23:00 is the current hour in Salzberg, Austria, where SRG's traveling Research Fellows are relaxing after a long day, perhaps enjoying a local pint of Stiegl-the region's oldest brewery. It's hard to mention Salzberg without thinking of the von Trapps, but something else is alive with the sound of music besides the hills surrounding Salzberg. The building industry there is alive too. Cross-laminated timber has had a resounding effect on how Austrians are thinking about multi-story wood structures.
Production of cross laminated timber, or CLT, has taken off in Europe in the recent years. In November of 2012, the LCT ONE building, built by Cree GmbH, was opened to the public in Dornbirn, Austria. It was the world's first eight-story timber-hybrid building and paved the way for other tall wood structures around the world.
CLT panels are made by bonding together perpendicular layers of dimensional lumber, such as 2-by-4s, 2-by-6s, or other dimensions, to create massive panels that can be erected and used for walls, floor structures and roofs. In taller buildings, CLT becomes a cost-effective replacement for steel or concrete. It also allows for the use of shorter pieces of wood that can't be used in traditional glulam beams, as well as lumber from smaller diameter forest resources. In addition to using fewer resources and requiring about half the construction time as a traditional structure, buildings constructed with CLT account for significantly lower CO2 emissions because carbon is sequestered in the timber product.
Given this, it's no wonder that SRG's research group-given our commitment to sustainability and investment in the timber-rich Pacific Northwest-chose to study CLT when applying for the firm's Research Fellowship.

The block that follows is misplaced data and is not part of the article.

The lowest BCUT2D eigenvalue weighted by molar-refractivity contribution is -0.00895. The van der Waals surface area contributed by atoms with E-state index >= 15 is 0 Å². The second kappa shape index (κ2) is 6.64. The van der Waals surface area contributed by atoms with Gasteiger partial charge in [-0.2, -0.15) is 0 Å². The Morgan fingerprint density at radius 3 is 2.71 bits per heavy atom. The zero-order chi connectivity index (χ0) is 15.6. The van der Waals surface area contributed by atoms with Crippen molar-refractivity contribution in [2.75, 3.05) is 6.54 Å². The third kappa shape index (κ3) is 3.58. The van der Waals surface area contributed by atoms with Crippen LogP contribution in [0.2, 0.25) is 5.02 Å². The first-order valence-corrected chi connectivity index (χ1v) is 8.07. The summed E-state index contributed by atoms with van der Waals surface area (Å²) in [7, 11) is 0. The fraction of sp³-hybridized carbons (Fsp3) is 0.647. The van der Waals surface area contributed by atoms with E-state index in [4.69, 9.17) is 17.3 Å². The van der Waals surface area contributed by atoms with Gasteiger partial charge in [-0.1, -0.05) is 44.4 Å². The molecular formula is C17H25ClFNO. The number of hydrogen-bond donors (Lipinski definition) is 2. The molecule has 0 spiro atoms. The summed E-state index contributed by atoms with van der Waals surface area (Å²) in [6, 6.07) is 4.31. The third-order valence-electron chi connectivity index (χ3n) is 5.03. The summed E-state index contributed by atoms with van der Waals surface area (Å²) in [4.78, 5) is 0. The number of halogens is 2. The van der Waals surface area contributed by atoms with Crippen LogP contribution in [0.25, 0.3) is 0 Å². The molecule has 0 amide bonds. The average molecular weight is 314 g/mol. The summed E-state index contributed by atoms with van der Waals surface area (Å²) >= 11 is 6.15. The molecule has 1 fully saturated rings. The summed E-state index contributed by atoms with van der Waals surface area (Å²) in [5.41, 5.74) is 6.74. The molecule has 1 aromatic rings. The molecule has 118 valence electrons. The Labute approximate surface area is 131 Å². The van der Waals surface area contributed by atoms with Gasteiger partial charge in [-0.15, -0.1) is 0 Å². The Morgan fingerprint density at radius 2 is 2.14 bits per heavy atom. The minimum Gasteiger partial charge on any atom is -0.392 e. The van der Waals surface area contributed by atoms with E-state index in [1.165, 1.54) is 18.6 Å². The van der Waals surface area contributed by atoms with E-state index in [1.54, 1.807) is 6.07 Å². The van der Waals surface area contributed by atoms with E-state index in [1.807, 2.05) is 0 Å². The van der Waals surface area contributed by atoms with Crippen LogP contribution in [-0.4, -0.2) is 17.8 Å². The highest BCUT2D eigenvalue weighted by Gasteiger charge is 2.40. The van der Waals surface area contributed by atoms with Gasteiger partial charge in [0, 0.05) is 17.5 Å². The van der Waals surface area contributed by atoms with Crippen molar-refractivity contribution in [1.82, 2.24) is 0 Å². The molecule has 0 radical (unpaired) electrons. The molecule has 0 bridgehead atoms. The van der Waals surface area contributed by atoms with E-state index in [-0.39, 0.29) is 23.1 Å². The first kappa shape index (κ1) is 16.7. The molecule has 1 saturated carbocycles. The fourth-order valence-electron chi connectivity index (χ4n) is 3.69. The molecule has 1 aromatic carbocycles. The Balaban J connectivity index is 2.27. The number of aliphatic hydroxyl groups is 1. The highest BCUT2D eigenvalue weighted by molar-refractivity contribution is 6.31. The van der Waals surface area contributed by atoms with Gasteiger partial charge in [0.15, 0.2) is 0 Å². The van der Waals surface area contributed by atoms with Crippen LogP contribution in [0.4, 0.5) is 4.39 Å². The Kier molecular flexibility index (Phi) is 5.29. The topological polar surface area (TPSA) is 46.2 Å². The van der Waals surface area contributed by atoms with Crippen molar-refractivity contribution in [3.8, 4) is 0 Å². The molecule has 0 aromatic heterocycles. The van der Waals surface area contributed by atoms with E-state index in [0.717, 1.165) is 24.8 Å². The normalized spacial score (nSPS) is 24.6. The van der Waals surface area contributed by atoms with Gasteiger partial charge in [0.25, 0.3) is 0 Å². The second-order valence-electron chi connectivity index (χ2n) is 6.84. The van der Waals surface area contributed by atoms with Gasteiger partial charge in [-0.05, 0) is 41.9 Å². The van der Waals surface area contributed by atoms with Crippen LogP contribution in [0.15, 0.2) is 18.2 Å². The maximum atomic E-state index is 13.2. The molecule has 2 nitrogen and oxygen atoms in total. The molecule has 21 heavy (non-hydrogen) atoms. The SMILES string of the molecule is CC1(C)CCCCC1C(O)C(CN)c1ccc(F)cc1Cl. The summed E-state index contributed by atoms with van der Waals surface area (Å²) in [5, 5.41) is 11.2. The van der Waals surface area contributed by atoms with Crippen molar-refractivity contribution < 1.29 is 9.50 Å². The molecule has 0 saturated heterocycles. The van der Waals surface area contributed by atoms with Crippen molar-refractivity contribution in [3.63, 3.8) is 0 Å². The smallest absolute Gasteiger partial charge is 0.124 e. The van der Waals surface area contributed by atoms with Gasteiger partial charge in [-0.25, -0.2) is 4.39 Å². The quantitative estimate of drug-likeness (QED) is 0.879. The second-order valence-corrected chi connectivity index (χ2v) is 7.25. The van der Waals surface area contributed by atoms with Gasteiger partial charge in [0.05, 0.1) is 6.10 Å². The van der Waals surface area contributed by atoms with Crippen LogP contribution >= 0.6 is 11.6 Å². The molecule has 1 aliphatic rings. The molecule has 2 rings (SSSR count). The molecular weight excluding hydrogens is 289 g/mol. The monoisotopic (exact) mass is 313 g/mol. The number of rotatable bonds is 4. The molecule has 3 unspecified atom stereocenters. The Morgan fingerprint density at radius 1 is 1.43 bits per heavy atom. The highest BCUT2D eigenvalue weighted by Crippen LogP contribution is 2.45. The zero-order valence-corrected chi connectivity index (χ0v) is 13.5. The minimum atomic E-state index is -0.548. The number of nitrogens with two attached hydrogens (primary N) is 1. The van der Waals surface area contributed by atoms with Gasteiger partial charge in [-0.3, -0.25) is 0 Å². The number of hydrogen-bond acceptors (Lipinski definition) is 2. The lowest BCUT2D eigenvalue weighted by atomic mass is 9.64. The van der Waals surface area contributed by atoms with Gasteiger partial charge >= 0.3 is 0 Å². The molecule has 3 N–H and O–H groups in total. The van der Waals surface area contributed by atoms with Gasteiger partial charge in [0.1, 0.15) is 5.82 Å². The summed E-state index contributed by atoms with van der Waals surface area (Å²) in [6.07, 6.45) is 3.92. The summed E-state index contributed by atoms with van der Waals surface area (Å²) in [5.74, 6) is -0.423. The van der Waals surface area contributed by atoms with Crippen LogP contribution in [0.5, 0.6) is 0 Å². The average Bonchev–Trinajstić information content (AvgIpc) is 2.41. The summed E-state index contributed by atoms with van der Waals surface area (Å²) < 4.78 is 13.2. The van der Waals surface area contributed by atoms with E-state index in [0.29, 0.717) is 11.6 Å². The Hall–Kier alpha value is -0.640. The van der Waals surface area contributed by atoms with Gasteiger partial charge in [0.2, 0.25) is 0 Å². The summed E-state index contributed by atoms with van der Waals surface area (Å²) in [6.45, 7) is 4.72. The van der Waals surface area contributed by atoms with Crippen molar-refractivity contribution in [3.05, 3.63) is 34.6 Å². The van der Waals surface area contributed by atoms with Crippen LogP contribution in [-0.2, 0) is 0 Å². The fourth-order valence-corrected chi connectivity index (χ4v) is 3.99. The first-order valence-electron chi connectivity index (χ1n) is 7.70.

Emily Dawson, Scott Mooney, Tim Richey, and Yang Liu arrived in Vienna early Sunday morning. This trip will provide a rich source of information for the Fellows, allowing them to get down in the trenches with the designers, engineers, manufacturers, contractors, timber managers, clients, and end users who all have a personal understanding of CLT's challenges and solutions. So far they have meet with experts at the Graz University of Technology and Salzburg University of Applied Sciences, as well as manufacturers Stora Enso and KLH. They will make several more stops on their way to Zurich, where they will fly to London on Sunday evening. Once in London, they will circle up to the Midlands to visit the Woodland Trust headquarters just outside of Grantham, after which they will head south again, stopping in Worcester and Gloucester-where they will visit St Peters Primary School and Chapel, two gorgeous CLT structures before returning to London to fly back to the States.
We couldn't be happier to support these fellows and eagerly await their return and the opportunity to learn from their experience and apply those lessons learned to future projects in the Pacific Northwest. You can follow our fellows on SRG's Facebook and Twitter.